One of the main reason GDI engines were built was to run at a leaner A/F ratio to improve BSFC to help improve fuel efficiency. GDI engines utilize the boost to lower combustion temperature (valve overlap, cycling air only) and add the fuel much later in the cycle to prevent knock. This also makes the GDI engine able to run a higher compression ratio that improves efficiency. Plus the GDI fuel atomization is much higher then what we see in today's PI engines.

The new valve seal and valve guide technology will help with particulates emissions. But keep in mind the problem is the oil getting past the valve guide no matter what engine it is, GDI, PI or Diesel. This oil will be burned in all three types of engines. The cleaning of PI injection might keep the valve clean and prevent intake valve soot build up but the oil is still being burnt.

IMO the problems were seeing with the Ecoboost engine is more of a combination of the above intake valve soot build up and the EGR system.

No matter what the GDI technology is here to stay and all the major manufacturers are going this direction.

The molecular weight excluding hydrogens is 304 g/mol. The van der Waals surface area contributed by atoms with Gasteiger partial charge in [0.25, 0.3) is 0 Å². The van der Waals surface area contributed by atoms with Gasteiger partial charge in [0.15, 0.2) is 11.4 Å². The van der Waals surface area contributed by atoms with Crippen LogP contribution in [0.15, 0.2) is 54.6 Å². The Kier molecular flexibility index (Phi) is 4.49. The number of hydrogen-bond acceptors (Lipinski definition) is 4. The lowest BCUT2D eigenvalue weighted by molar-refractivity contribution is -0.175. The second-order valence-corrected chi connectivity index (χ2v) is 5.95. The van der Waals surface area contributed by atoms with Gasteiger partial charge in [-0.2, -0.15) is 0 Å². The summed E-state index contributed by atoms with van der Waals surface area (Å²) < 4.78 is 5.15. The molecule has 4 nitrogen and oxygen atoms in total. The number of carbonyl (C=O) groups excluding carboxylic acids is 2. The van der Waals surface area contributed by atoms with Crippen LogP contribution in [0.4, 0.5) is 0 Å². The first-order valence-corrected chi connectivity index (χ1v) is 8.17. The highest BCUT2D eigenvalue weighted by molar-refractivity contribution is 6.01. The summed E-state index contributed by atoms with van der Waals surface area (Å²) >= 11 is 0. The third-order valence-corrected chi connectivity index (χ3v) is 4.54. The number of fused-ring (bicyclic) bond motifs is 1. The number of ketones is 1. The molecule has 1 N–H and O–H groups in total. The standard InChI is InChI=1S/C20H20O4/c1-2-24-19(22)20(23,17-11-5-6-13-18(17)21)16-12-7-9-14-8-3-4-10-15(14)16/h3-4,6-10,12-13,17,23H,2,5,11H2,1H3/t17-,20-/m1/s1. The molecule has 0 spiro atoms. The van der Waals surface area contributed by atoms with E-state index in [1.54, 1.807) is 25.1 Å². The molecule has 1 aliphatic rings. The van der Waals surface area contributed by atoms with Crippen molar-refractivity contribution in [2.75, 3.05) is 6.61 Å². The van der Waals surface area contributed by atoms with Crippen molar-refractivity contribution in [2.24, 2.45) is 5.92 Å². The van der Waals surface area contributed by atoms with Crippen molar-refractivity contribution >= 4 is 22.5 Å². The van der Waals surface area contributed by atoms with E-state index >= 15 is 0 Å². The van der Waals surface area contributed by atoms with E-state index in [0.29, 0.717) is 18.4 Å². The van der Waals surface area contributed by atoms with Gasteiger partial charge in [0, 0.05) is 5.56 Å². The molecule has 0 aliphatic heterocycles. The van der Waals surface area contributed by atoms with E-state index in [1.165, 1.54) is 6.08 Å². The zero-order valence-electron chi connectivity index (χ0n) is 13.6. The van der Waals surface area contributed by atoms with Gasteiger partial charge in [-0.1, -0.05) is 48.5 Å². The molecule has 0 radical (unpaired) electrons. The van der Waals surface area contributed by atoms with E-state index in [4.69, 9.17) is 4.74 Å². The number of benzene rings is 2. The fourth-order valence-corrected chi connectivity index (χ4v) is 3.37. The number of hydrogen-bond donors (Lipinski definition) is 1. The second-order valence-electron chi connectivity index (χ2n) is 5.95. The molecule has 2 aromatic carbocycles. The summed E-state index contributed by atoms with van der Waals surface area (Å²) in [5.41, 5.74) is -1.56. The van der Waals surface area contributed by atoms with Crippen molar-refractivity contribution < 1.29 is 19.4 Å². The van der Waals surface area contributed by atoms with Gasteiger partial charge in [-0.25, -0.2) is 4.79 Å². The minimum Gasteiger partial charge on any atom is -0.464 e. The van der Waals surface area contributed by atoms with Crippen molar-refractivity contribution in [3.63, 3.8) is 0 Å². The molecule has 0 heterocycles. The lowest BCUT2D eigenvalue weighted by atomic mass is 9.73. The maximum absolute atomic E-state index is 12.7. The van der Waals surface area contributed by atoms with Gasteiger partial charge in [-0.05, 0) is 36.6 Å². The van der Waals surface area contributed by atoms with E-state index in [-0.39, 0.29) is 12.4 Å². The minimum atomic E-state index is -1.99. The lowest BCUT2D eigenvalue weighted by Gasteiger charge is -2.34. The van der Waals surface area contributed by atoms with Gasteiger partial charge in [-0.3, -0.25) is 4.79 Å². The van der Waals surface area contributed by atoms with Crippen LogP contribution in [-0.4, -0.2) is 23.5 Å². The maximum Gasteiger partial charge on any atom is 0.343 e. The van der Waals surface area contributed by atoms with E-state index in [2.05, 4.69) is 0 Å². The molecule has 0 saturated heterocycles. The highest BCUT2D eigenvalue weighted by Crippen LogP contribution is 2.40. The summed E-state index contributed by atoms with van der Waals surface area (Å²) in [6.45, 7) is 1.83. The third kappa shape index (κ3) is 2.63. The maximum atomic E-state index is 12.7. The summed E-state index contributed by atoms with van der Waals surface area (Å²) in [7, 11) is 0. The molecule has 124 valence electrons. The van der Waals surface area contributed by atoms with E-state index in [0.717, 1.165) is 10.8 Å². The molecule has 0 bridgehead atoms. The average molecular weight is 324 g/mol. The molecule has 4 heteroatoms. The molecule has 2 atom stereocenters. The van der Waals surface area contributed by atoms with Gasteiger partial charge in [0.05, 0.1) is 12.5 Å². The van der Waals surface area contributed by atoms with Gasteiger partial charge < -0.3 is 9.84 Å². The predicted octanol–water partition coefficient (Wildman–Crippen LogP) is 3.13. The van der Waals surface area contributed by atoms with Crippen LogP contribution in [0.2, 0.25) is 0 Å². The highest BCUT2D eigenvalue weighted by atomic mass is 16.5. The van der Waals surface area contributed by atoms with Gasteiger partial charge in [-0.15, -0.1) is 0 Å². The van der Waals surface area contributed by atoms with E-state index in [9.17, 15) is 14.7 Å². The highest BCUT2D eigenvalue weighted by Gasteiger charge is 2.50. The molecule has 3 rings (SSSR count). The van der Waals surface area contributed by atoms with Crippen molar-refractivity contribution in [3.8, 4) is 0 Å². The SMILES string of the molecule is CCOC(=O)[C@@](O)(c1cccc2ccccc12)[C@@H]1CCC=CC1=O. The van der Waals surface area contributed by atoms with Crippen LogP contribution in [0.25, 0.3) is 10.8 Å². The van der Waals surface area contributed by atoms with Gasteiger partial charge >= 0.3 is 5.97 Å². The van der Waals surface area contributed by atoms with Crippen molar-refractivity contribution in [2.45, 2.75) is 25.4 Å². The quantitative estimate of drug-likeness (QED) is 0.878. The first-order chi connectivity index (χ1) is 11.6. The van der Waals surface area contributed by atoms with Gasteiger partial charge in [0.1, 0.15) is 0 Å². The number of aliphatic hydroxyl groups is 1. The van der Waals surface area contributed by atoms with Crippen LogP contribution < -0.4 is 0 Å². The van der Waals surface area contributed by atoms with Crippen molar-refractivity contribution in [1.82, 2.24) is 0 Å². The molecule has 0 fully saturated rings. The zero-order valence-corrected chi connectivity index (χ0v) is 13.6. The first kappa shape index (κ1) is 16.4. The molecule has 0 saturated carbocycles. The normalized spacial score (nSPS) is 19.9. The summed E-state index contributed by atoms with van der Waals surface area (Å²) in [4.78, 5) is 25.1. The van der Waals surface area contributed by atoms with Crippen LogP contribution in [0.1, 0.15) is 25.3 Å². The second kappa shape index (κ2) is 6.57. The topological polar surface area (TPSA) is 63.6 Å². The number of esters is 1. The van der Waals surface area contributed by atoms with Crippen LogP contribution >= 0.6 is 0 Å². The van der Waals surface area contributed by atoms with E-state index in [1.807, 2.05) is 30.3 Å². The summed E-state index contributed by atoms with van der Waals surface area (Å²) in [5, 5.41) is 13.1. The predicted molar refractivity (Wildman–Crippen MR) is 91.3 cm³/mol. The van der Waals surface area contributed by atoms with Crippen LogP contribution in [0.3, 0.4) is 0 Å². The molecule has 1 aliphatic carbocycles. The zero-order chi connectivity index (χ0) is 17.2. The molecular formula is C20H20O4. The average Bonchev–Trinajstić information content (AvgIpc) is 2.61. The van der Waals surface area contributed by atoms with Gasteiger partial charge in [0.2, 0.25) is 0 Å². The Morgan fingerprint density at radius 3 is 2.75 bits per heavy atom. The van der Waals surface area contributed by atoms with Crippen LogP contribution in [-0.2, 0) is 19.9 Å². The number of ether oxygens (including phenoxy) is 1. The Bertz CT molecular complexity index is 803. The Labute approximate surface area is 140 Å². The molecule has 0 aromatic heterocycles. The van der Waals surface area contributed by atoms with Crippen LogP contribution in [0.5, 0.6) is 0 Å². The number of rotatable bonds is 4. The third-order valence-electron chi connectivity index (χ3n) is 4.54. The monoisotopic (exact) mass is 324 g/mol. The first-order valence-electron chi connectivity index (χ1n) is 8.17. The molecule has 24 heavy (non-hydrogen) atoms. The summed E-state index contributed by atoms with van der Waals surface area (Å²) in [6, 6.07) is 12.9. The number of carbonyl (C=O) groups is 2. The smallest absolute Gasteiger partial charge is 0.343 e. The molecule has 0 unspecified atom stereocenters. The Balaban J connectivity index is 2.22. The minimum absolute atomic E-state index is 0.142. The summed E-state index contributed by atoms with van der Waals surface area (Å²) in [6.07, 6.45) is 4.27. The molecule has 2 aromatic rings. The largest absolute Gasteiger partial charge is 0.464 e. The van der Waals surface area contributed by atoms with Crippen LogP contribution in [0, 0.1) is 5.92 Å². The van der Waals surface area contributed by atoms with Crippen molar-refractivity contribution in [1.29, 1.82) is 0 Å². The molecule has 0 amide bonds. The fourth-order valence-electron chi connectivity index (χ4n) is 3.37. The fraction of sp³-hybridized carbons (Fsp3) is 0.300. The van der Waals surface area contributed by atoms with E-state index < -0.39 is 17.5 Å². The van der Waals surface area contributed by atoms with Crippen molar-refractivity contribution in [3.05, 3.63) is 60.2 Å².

I have a good friend that owns a F-150 Ecoboost truck that is at 80K now with no problems at all, so its not all the Ecoboost engines that are having these issues.
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Old 12-10-2013, 01:46 PM   #8 (permalink)
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Quote:
Originally Posted by pgfpro View Post
Cooling combustion temps by means of running rich for knock control is kinda a thing of the past. Even the Ecoboost F-150 3.5L twin turbo engine runs at only 13.5 A/F at peak torque.

One of the main reason GDI engines were built was to run at a leaner A/F ratio to improve BSFC to help improve fuel efficiency. GDI engines utilize the boost to lower combustion temperature (valve overlap, cycling air only) and add the fuel much later in the cycle to prevent knock. This also makes the GDI engine able to run a higher compression ratio that improves efficiency. Plus the GDI fuel automation is much higher then what we see in today's PI engines.

The new valve seal and valve guide technology will help with particulates emissions. But keep in mind the problem is the oil getting past the valve guide no matter what engine it is, GDI, PI or Diesel. This oil will be burned in all three types of engines. The cleaning of PI injection might keep the valve clean and prevent intake valve soot build up but the oil is still being burnt.

IMO the problems were seeing with the Ecoboost engine is more of a combination of the above intake valve soot build up and the EGR system.

No matter what the GDI technology is here to stay and all the major manufacturers are going this direction.

I have a good friend that owns a F-150 Ecoboost truck that is at 80K now with no problems at all, so its not all the Ecoboost engines that are having these issues.
They make amazing power with the 3.5 Ecoboost, that's fore sure!